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Date:	Thu, 3 Apr 2014 19:39:38 -0400
From:	KOSAKI Motohiro <>
To:	Davidlohr Bueso <>
Cc:	Manfred Spraul <>,
	Andrew Morton <>,,
	LKML <>,
	"" <>,
	Greg Thelen <>,
	Kamezawa Hiroyuki <>
Subject: Re: [PATCH] ipc,shm: disable shmmax and shmall by default

On Thu, Apr 3, 2014 at 3:50 PM, Davidlohr Bueso <> wrote:
> On Thu, 2014-04-03 at 21:02 +0200, Manfred Spraul wrote:
>> Hi Davidlohr,
>> On 04/03/2014 02:20 AM, Davidlohr Bueso wrote:
>> > The default size for shmmax is, and always has been, 32Mb.
>> > Today, in the XXI century, it seems that this value is rather small,
>> > making users have to increase it via sysctl, which can cause
>> > unnecessary work and userspace application workarounds[1].
>> >
>> > Instead of choosing yet another arbitrary value, larger than 32Mb,
>> > this patch disables the use of both shmmax and shmall by default,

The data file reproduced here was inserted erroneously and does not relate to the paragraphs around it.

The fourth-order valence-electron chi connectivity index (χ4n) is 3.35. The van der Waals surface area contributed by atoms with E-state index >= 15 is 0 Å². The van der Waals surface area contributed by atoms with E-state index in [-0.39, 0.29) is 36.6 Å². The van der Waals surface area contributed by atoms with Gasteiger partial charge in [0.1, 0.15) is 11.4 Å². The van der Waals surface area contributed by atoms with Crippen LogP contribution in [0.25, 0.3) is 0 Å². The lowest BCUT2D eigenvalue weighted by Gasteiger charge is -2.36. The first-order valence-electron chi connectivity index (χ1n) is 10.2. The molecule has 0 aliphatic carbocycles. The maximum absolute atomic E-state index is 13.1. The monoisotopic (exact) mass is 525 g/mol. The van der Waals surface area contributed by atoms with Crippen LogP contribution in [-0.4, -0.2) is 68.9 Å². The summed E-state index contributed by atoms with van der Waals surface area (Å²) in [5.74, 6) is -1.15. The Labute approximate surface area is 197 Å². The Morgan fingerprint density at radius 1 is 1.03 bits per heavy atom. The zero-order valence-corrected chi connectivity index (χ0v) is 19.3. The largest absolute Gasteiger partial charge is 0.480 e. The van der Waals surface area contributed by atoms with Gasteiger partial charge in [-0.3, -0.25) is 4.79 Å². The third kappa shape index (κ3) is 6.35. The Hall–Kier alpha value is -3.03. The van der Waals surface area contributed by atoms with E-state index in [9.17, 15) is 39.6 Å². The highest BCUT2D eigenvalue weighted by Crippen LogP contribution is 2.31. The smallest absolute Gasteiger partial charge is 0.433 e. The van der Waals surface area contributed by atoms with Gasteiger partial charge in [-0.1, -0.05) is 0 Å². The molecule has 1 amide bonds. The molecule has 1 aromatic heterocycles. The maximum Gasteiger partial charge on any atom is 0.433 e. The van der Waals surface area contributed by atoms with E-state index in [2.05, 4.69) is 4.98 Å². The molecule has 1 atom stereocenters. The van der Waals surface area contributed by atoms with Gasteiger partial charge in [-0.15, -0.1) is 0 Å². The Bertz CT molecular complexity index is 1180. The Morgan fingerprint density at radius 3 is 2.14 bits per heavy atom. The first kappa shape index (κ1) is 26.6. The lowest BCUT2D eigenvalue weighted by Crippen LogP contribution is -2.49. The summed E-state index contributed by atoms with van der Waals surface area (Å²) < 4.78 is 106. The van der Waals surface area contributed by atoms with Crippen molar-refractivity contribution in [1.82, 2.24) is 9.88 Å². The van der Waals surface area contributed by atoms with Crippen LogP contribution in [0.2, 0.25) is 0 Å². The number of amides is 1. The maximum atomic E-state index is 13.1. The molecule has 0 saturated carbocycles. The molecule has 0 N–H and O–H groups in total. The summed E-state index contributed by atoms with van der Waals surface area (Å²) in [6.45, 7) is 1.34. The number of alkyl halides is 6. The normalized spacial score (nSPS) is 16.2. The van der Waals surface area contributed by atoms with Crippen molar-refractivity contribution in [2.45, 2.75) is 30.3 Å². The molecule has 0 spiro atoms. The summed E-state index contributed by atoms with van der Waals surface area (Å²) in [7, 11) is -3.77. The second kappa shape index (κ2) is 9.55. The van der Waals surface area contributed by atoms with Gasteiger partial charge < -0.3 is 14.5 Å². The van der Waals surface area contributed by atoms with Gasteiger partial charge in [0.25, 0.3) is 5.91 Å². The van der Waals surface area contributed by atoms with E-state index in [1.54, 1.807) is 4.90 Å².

>> > allowing users to create segments of unlimited sizes. Users and
>> > applications that already explicitly set these values through sysctl
>> > are left untouched, and thus does not change any of the behavior.
>> >
>> > So a value of 0 bytes or pages, for shmmax and shmall, respectively,
>> > implies unlimited memory, as opposed to disabling sysv shared memory.
>> > This is safe as 0 cannot possibly be used previously as SHMMIN is
>> > hardcoded to 1 and cannot be modified.
>> Are we sure that no user space apps uses shmctl(IPC_INFO) and prints a
>> pretty error message if shmall is too small?
>> We would break these apps.
> Good point. 0 bytes/pages would definitely trigger an unexpected error
> message if users did this. But on the other hand I'm not sure this
> actually is a _real_ scenario, since upon overflow the value can still
> end up being 0, which is totally bogus and would cause the same
> breakage.
> So I see two possible workarounds:
> (i) Use ULONG_MAX for the shmmax default instead. This would make shmall
> default to 1152921504606846720 and 268435456, for 64 and 32bit systems,
> respectively.
> (ii) Keep the 0 bytes, but add a new a "transition" tunable that, if set
> (default off), would allow 0 bytes to be unlimited. With time, users
> could hopefully update their applications and we could eventually get
> rid of it. This _seems_ to be the less aggressive way to go.

Do you mean

set 0: IPC_INFO return shmmax = 0.
set 1: IPC_INFO return shmmax = ULONG_MAX.


That makes sense.
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